I wish I could tell you more about the habits of this snail but since it is found in super heated water at the bottom of the Indian Ocean, it has not been extensively studied. However, The US military is interested in the creature as a possible inspiration for next generation composite military armor so maybe we will all learn more about the scaly foot snail.
One of life’s disappointments is the dearth of fine art concerning outer space. Outer space is vast beyond imagining: it contains everything known. Indeed, we live in space (albeit on a little blue planet hurtling around an obscure yellow star)–but cosmic wonders do not seem to have called out to the greatest artists of the past as much as religious or earthly subjects. There are of course many commercial illustrations featuring the elements of science fiction: starships, ringed planets, exploding suns, and tentacled aliens (all of which I like) and there are also didactic scientific illustrations, which attempt to show binary stars, ring galaxies, quasars and other celestial subjects. Yet only rarely does a fine artist turn his eyes towards the heavens, and it is even less frequent that such a work captures the magnificence and enormity of astronomy.
Fortunately the Dutch artist MC Escher was such an artist. His space-themed engravings utilize religious, architectural, and biological elements in order to give a sense of scale and mystery. The familiar architecture and subjects are transcended and eclipsed by the enormity of the cosmic subjects. Here are two of his woodcuts which directly concern outer space.
The first print is a wood engraving entitled The Dream (Mantis Religiosa) shows a fallen bishop stretched on a catafalque as a huge otherworldly praying mantis stands on his chest (the whole work is a sort of pun on the mantis’ taxonomical name Mantis religiosa “the religious mantis”. The buildings arround the bishop and the bug are dissipating to reveal the wonders of the night sky. The bishop’s world of religious mysteries and social control are vanishing in the face of his death. Greater mysteries are coming to life and beckoning the anxious viewer.
The colored woodcut “Other World” shows a simurgh standing above, below and in front of the viewer in a spatially impossible gazebo on an alien world. The simurgh is a mythical animal from ancient Persian literature and art which combines human and avian elements. Sufi mystics sometimes utilize the simurgh as a metaphor for the unknowable nature of divinity. Yet here the simurgh is dwarfed by the craters beneath him and by the planetary rings filling up the sky above. A strange horn hangs above, below, and to the side of the viewer. Perhaps it is a shofar from ancient Judea or a cornucopia from the great goat Amalthea. Whatever the case, the viewer has become unfixed in mathematical space and is simultaneously looking at the world from many different vantage points. A galaxy hangs in the sky above as a reminder of the viewer’s insignificance.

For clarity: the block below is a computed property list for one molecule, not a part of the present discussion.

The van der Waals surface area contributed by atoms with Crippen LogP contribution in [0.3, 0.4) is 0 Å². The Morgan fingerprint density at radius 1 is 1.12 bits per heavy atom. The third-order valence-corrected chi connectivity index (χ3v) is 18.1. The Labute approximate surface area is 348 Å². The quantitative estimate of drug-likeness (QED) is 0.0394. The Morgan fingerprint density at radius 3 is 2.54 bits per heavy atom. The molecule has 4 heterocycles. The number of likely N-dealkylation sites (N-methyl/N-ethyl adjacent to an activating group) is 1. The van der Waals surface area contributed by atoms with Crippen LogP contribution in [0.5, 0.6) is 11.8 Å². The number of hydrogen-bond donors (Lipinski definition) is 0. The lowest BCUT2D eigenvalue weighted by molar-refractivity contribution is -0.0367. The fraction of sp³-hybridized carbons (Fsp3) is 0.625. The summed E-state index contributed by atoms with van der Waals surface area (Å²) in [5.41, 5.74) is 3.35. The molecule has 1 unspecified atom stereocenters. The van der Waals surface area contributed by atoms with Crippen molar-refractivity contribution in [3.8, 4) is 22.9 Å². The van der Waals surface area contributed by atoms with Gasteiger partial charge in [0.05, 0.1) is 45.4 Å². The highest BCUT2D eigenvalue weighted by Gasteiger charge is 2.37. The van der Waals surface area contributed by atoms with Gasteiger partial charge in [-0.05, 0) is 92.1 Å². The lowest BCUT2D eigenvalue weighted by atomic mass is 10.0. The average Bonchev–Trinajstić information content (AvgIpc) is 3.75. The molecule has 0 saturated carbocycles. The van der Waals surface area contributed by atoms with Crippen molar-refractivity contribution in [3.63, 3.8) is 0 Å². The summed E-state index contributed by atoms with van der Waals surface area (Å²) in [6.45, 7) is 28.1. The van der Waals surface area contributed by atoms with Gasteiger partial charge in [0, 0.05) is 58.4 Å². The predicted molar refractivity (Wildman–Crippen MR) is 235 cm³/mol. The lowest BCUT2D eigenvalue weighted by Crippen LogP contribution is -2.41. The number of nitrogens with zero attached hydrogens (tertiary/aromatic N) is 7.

Above all it is Escher’s manipulation of spatial constructs within his art that makes the viewer realize the mathematical mysteries which we are daily enmeshed in. The multidimensional geometric oddities rendered by Escher’s steady hand in two dimensions characterize a universe which contains both order and mystery. Giant bugs and bird/human hybrids are only symbols of our quest to learn the underpinnings of the firmament. Escher’s art is one of the few places where science and art go together hand in hand as partners. This synthesis gives a lasting greatness to his artwork, which are undiminished by popularity and mass reproduction.
In grade school biology class we learned that plants use photosynthesis to manufacture their own food from light, water, and air. In almost every familiar ecosystem, the plants are somewhere down there at the bottom, dutifully turning out food for every herbivore (and thereby ultimately for everything). It makes the green kingdom seems so virtuous. The plants I wrote about this week as “underworld plants” are no exception–they provide us with nutrition, beauty, drugs, a way to get rid of lackluster emperors, even natural-looking color for unusually pallid shrimps! And it all comes from air, water, and sun.
However the grade school biology explanation does not provide a full picture. There are indeed plants out there that do not pull their full weight. Like a big dirty city, the plant kingdom has its own underworld filled with creepers and stranglers and suckers—and at the very bottom there are outright parasites. Some plants do not “make their own food” and indeed do not contain chlorophyll at all. They leach nourishment out of other vegetation. One of the strangest and darkest of these parasitic plants is Dactylanthus taylorii, the Hades flower, which comes from the forest undergrowth of New Zealand. Naming it after Hades might be unduly generous—the plant should probably be called the cancer flower.
Dactylanthus taylorii is the only species in the genus Dactylanthus and the taxonomical relationships of that family are anything but clear. The plant grows on the roots of various indigenous trees. It has not roots and no leaves but I connected to its host via a stem. The tree tissue where this stem attaches to the host becomes horribly distorted into a weird burl-like structure. The plants can be male or female and they are most often pollinated by the lesser short-tailed Bat, (Mystacina tuberculata) which the native Maori call by the evocative name of “Pekapeka-tou-poto” however the flowers also produce a nectar which smells like mammalian sweat. This apparently attracts possums who carry pollen between male and female plants (and perhaps did long before the evolution of the unusual short tailed bat—a creature which deserves its own post).